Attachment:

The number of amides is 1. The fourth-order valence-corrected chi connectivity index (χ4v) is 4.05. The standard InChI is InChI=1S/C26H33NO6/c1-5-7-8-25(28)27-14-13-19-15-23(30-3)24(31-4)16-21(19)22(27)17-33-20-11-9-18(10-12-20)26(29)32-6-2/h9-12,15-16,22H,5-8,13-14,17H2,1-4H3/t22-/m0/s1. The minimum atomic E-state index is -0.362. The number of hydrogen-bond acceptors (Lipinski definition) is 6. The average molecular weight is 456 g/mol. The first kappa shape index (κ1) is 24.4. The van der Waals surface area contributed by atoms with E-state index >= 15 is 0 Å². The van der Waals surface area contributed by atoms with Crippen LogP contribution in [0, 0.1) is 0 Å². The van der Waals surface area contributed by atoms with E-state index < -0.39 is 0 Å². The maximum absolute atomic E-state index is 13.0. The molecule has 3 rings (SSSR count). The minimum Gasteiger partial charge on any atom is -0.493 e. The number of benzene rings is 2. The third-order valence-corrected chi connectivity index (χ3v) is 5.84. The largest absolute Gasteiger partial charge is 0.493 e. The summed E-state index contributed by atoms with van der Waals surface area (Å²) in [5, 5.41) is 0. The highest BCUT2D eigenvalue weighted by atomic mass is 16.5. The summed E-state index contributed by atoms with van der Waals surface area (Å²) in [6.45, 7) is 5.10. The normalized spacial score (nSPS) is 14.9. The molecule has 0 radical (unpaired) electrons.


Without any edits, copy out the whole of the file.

The number of amides is 1. The fourth-order valence-corrected chi connectivity index (χ4v) is 4.05. The standard InChI is InChI=1S/C26H33NO6/c1-5-7-8-25(28)27-14-13-19-15-23(30-3)24(31-4)16-21(19)22(27)17-33-20-11-9-18(10-12-20)26(29)32-6-2/h9-12,15-16,22H,5-8,13-14,17H2,1-4H3/t22-/m0/s1. The minimum atomic E-state index is -0.362. The number of hydrogen-bond acceptors (Lipinski definition) is 6. The average molecular weight is 456 g/mol. The first kappa shape index (κ1) is 24.4. The van der Waals surface area contributed by atoms with E-state index >= 15 is 0 Å². The van der Waals surface area contributed by atoms with Crippen LogP contribution in [0, 0.1) is 0 Å². The van der Waals surface area contributed by atoms with E-state index < -0.39 is 0 Å². The maximum absolute atomic E-state index is 13.0. The molecule has 3 rings (SSSR count). The minimum Gasteiger partial charge on any atom is -0.493 e. The number of benzene rings is 2. The third-order valence-corrected chi connectivity index (χ3v) is 5.84. The largest absolute Gasteiger partial charge is 0.493 e. The summed E-state index contributed by atoms with van der Waals surface area (Å²) in [5, 5.41) is 0. The highest BCUT2D eigenvalue weighted by atomic mass is 16.5. The summed E-state index contributed by atoms with van der Waals surface area (Å²) in [6.45, 7) is 5.10. The normalized spacial score (nSPS) is 14.9. The molecule has 0 radical (unpaired) electrons.